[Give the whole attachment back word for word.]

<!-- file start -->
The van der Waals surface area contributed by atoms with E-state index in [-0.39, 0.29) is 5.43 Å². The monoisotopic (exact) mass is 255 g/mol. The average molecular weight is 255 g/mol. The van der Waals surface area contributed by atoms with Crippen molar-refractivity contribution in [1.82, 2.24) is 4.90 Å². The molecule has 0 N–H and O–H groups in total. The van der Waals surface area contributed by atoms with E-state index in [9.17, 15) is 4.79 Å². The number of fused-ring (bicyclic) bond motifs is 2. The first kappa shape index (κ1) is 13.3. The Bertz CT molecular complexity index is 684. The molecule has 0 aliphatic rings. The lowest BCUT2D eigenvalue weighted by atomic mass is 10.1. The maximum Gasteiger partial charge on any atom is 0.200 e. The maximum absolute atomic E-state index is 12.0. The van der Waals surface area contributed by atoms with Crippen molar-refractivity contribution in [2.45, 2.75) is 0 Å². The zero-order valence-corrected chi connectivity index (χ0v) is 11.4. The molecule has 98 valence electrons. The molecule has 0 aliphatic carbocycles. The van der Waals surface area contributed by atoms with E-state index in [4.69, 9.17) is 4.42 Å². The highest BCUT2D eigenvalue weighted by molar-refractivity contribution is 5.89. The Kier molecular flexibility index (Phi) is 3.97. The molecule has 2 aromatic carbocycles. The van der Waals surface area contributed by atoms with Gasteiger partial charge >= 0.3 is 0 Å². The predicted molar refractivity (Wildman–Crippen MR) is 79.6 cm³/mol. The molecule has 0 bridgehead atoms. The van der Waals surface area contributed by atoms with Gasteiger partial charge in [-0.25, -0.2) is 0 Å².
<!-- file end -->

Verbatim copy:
The van der Waals surface area contributed by atoms with E-state index in [-0.39, 0.29) is 5.43 Å². The monoisotopic (exact) mass is 255 g/mol. The average molecular weight is 255 g/mol. The van der Waals surface area contributed by atoms with Crippen molar-refractivity contribution in [1.82, 2.24) is 4.90 Å². The molecule has 0 N–H and O–H groups in total. The van der Waals surface area contributed by atoms with E-state index in [9.17, 15) is 4.79 Å². The number of fused-ring (bicyclic) bond motifs is 2. The first kappa shape index (κ1) is 13.3. The Bertz CT molecular complexity index is 684. The molecule has 0 aliphatic rings. The lowest BCUT2D eigenvalue weighted by atomic mass is 10.1. The maximum Gasteiger partial charge on any atom is 0.200 e. The maximum absolute atomic E-state index is 12.0. The van der Waals surface area contributed by atoms with Crippen molar-refractivity contribution in [2.45, 2.75) is 0 Å². The zero-order valence-corrected chi connectivity index (χ0v) is 11.4. The molecule has 98 valence electrons. The molecule has 0 aliphatic carbocycles. The van der Waals surface area contributed by atoms with E-state index in [4.69, 9.17) is 4.42 Å². The highest BCUT2D eigenvalue weighted by molar-refractivity contribution is 5.89. The Kier molecular flexibility index (Phi) is 3.97. The molecule has 2 aromatic carbocycles. The van der Waals surface area contributed by atoms with Gasteiger partial charge >= 0.3 is 0 Å². The predicted molar refractivity (Wildman–Crippen MR) is 79.6 cm³/mol. The molecule has 0 bridgehead atoms. The van der Waals surface area contributed by atoms with Gasteiger partial charge in [-0.25, -0.2) is 0 Å².